June 19th, 2012 by Tim Greenhalgh
Crowd funding is to my mind the best single social innovation enabled by the internet. But while I am a fervent supporter of the communal aspects of this next step on the web, I have some concerns, largely based around the rules of finance, which we know are elastic and variable.
Crowd funding, as I understand it, is a practical concept that connects people who have money with people who need it. Like so many brilliant ideas, fluid and so is without boundaries.
It simply provides the space where people can find the investment or loan they need and where people with money to invest can find the best return.
The banks used to do this but they stopped doing it a long while ago, preferring to take a punt on the stock casinos around the world. And weâ€™ve always known that banks are basically high-falutinâ€™ money shops that have gone way beyond their station in life. Crowd funding takes things back to basics, which benefit all parties.
First lesson of the market is that if you leave a space, someone will come in and fill it, usually at your expense. Thatâ€™s what has happened to the banks.
So, while the majestic financial professionals continue to embrace Bigtime Betting, and continue to ignore the real world (millions of people who need them), crowd funding fills the very big gap that these masters of the universe (MOTU) have left.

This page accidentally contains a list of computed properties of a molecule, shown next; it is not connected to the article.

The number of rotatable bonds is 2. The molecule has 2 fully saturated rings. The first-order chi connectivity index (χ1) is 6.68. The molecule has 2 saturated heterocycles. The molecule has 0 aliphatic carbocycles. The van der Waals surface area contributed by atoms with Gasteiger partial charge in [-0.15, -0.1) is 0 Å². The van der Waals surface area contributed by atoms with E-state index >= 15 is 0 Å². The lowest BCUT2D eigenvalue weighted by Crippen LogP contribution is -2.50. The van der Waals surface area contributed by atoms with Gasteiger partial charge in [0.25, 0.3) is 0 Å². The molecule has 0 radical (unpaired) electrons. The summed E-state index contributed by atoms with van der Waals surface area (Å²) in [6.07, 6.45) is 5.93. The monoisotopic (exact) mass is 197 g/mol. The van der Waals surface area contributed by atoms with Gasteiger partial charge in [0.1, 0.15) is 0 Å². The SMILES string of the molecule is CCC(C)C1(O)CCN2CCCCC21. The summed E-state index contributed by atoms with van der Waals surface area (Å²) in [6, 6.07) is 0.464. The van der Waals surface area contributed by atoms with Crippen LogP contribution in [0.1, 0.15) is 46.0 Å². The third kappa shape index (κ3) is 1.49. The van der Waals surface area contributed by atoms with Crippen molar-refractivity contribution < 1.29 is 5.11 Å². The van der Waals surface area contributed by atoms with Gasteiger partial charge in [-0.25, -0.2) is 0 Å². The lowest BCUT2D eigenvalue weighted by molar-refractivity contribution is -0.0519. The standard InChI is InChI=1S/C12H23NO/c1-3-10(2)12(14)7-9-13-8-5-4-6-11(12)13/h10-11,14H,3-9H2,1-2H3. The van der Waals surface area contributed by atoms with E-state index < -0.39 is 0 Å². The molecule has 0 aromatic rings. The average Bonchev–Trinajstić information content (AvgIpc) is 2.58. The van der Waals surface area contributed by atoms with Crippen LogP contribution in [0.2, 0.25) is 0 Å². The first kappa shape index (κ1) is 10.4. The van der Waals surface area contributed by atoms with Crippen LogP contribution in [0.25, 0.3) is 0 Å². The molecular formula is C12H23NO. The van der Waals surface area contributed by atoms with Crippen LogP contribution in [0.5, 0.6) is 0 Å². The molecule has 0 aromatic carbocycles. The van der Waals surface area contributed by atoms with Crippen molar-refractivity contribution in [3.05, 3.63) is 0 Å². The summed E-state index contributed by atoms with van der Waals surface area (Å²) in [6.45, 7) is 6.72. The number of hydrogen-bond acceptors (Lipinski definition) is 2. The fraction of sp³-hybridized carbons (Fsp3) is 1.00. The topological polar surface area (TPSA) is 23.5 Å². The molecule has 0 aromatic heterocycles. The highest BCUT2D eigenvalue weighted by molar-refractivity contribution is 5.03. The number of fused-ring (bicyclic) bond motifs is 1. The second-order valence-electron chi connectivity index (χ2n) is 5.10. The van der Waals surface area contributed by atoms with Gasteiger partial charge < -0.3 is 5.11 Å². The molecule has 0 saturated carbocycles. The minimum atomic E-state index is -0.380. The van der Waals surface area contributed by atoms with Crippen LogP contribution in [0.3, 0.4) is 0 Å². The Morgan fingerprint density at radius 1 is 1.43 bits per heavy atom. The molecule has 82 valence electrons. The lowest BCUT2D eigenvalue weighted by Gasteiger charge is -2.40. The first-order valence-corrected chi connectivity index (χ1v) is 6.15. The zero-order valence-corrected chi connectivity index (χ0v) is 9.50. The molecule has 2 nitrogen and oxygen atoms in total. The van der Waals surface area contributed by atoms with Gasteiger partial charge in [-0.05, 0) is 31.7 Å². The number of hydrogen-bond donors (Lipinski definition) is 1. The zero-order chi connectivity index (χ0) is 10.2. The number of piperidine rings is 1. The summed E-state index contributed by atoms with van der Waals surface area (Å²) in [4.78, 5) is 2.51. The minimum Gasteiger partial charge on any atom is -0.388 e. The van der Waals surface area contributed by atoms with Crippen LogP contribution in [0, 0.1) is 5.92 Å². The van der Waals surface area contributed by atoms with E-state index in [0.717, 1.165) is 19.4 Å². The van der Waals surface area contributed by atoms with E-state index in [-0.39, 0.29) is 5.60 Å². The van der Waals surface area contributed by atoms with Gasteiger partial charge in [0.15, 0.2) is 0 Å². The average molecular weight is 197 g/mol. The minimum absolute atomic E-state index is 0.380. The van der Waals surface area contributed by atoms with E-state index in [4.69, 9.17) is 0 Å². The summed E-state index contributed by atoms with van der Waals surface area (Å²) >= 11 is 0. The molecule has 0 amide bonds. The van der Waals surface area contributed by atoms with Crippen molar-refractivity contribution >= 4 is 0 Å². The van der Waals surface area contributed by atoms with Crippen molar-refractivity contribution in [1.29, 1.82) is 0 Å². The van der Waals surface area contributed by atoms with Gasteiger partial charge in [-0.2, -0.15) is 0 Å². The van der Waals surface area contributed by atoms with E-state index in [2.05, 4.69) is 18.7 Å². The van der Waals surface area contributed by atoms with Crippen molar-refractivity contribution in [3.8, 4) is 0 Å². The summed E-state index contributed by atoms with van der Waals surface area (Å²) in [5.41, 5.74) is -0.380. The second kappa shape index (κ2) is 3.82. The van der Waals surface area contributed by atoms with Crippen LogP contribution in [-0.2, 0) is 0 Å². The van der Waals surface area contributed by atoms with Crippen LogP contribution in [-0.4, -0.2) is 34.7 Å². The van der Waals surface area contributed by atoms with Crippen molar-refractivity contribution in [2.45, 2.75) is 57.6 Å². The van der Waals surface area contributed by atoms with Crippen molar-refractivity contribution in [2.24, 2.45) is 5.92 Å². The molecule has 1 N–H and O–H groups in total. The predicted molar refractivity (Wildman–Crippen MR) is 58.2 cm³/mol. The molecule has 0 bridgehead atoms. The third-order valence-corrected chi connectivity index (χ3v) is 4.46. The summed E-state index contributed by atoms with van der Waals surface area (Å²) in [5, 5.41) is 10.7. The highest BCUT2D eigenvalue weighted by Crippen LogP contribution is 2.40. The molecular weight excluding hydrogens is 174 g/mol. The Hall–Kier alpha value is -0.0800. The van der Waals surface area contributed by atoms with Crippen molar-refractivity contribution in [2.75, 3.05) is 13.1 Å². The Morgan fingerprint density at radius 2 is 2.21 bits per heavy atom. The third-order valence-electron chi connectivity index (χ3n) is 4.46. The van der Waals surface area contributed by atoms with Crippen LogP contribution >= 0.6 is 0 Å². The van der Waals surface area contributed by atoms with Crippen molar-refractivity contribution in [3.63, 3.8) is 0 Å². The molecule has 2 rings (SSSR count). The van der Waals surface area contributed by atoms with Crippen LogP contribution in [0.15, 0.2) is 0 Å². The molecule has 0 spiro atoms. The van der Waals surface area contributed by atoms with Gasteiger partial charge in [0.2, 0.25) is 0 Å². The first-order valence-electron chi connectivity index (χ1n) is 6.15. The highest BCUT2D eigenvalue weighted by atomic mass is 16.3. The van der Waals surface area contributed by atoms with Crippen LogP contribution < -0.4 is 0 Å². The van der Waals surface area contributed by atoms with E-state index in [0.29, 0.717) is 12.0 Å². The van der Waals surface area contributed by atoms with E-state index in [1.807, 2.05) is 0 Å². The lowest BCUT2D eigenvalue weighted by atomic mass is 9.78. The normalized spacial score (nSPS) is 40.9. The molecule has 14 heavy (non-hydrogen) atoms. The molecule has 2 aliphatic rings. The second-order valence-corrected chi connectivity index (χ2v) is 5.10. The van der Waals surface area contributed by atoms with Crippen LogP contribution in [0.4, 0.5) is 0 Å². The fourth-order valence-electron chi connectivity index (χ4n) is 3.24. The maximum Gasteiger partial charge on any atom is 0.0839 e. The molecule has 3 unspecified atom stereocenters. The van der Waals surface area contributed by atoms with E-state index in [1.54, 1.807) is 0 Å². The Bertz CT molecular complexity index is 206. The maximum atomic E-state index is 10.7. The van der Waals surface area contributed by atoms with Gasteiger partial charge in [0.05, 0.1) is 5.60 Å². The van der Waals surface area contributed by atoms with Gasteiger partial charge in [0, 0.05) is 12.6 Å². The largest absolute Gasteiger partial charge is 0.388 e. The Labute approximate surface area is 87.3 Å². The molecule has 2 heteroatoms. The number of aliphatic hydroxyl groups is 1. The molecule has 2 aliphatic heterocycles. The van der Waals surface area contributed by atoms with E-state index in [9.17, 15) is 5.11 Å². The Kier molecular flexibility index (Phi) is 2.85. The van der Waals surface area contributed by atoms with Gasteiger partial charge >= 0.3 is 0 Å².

We have Zopa, Funding Circle and Ratesetter, for example, providing the connection between people who want a better than zero return on their money offered by the MOTU and those that need a loan minimum of fuss. Sweet.
And we have Kickstarter blazing a trail in crowd funding for business ideas, connecting investors, reducing risk, and helping to build new companies.
My concerns are first that the crowd funding loan market is largely unregulated and so can be fatally damaged by one or more bad news stories, where someone loses life savings, or an investment opportunity is simply a scam.
My second concern is that the incredibly obese MOTUs will close in and so crowd funding will be swallowed whole. These fears were raised by news that SoMoLend had raised $1.17 million in a seed investment round. Thatâ€™s traditional, old-school and weird. The companyâ€™s LinkedIn profile is also scary but so is the idea that the traditional funders have bought into the new game.
I can see a better future with crowd funding but also, in my bones, understand that the global banking brands drag their enormous bulks into meetings where they will buy up the crowd funding universe.
But they will leave another small space for creative people to engineer new ways to exchange money.